Football: Starkly different, the new Hutchison

Phil Gordon finds an old head on Scotland's latest recruit
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The Independent Online
DON HUTCHISON is not the sort of person who lives up to the description on the label. He is the so-called striker who freely admits goals are not his game, and the Scot who confesses never even to kicking a ball in his own country.

The Everton player knows what it is like to be pigeon-holed, but the older, more mature version is at present displaying there is much more to a man dogged by the notoriety of one indiscreetly placed Budweiser label.

No one appreciates that more than Craig Brown. The Scotland coach is relieved by Hutchison's refusal to conform to a name-tag, and could well award the Geordie his first cap for his father's country in Saturday's key European Championship qualifier with Bosnia at Ibrox.

While everyone has been telling Brown that the last thing his goal-rationed side needs is a midfielder press-ganged into being a forward by the FA Carling Premiership's lowest scorers, the manager is ignoring the writing on the tabloid walls. "Don provides goals for others," Brown declares, "and that is an important right now."

Right now, Scotland could not be more handicapped. All three of the strikers used in the World Cup finals - Kevin Gallacher, Gordon Durie and Darren Jackson - have had their seasons ended by injury. Dundee United's Billy Dodds, who netted three times in two games against Estonia and the Faroe Islands last October, is suspended for the Bosnia match, the first half of a Glasgow double-header which sees Group Nine leaders, the Czech Republic, come to Celtic Park a week on Wednesday.

Hutchison admits he will never have a better time to pull on his adopted country's shirt. "I suppose injuries and suspensions have helped me," Hutchison reflects, "but I don't care. I am ambitious and I want to play international football. It's good to be included, but I want to make my Scotland debut now."

Hutchison could have embraced that dream a few years ago. He played for Scotland in a B match with Wales at Wrexham in 1994, but if the setting of the Racecourse Ground did not help his international status to flourish, then what happened a few months later in the heat of Cyprus almost made his entire career wilt.

A picture snapped on a night out on holiday with his then Liverpool team-mates, Jamie Redknapp and Michael Thomas, in which Hutchison showed what even adopted Scotsmen wear under their kilt, was spread across a Sunday newspaper.

The mud stuck better than the beer bottle label and within months, Hutchison was offloaded to West Ham, before Howard Kendall revived the natural midfielder's career at Sheffield United and then brought him to Goodison.

Now 27, the Geordie admits his notoriety was more a case of being Newcastle green than Brown. "When you look at what happened to me, and other youngsters then, it's no wonder that clubs like Liverpool have protected Michael Owen now the way Manchester United have done in recent years. They don't want that sort of stuff to happen any more."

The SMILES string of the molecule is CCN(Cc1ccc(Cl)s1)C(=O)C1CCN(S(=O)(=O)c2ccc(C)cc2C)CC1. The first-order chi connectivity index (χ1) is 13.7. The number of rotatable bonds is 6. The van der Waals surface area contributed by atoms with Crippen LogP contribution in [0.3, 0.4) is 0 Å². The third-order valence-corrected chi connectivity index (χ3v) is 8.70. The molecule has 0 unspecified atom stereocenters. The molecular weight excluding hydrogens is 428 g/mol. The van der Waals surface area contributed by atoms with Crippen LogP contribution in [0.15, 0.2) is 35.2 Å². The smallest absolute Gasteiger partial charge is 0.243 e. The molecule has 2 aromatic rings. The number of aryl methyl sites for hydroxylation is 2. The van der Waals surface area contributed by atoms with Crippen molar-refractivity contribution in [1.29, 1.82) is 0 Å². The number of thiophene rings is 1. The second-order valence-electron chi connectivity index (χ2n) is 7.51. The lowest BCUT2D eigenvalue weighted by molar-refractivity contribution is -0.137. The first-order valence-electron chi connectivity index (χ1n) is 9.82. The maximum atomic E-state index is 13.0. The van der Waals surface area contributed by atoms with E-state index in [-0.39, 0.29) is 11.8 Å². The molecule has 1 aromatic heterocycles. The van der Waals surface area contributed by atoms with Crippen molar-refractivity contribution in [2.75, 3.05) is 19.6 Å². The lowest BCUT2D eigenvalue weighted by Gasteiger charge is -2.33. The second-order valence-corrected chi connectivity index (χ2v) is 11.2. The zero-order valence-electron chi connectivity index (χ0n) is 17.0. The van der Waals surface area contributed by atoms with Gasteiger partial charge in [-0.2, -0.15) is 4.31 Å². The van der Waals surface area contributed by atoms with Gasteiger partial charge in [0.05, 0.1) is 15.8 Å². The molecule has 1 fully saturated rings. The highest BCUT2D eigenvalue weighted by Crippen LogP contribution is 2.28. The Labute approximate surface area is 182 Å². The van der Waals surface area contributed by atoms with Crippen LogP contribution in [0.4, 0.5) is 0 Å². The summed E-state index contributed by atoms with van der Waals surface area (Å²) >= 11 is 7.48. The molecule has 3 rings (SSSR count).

Anfield should have been Hutchison's stage too, but it has taken five years and a long short cut to the other side of Stanley Park to provide him with the chance to prove it. "I loved the football side of things at Liverpool, it's just a pity I could not handle the other side of things," he says. "I got on well with Graeme Souness and I think he quite liked my style of play because I got stuck in."

The irony is that it is Souness's former right-hand man at Rangers, Walter Smith, who has been responsible for promoting the claims of Hutchison, whose father is from Nairn, to be a fully fledged Scot.

Unlike Ibrox, where the Friday training England v Scotland five-a-sides were legendary, there is none of that at Everton. Not enough Scots? "No," says Hutchison, "there are not enough English players."

"Walter has had faith in me," says Hutchison. "I was not in the side at the start of the season, and when we bought John Collins and Olivier Dacourt, I thought my chances of getting a game in midfield were even slimmer. But I knocked on the gaffer's door and asked for a chance and I've played 24 games on the trot, including as a striker when he asked me recently."

Hutchison's goal haul contains a solitary effort against Middlesbrough, but he is unperturbed. "I've never been a prolific scorer but, honestly, I get more joy making goals for other players."

Should his Scotland debut beckon at Ibrox, it will be a reward for Hutchison's perseverance. "That night at Wrexham was a bit of an anti-climax, but I never thought that was the end of it. In recent years, I have had too much on my plate with play-offs at Sheffield United and relegation battles at Everton to think about Scotland. But I am better equipped now as a player. It would have been nice to have been capped at that time, but I am older and wiser and I'll try doubly hard this time."

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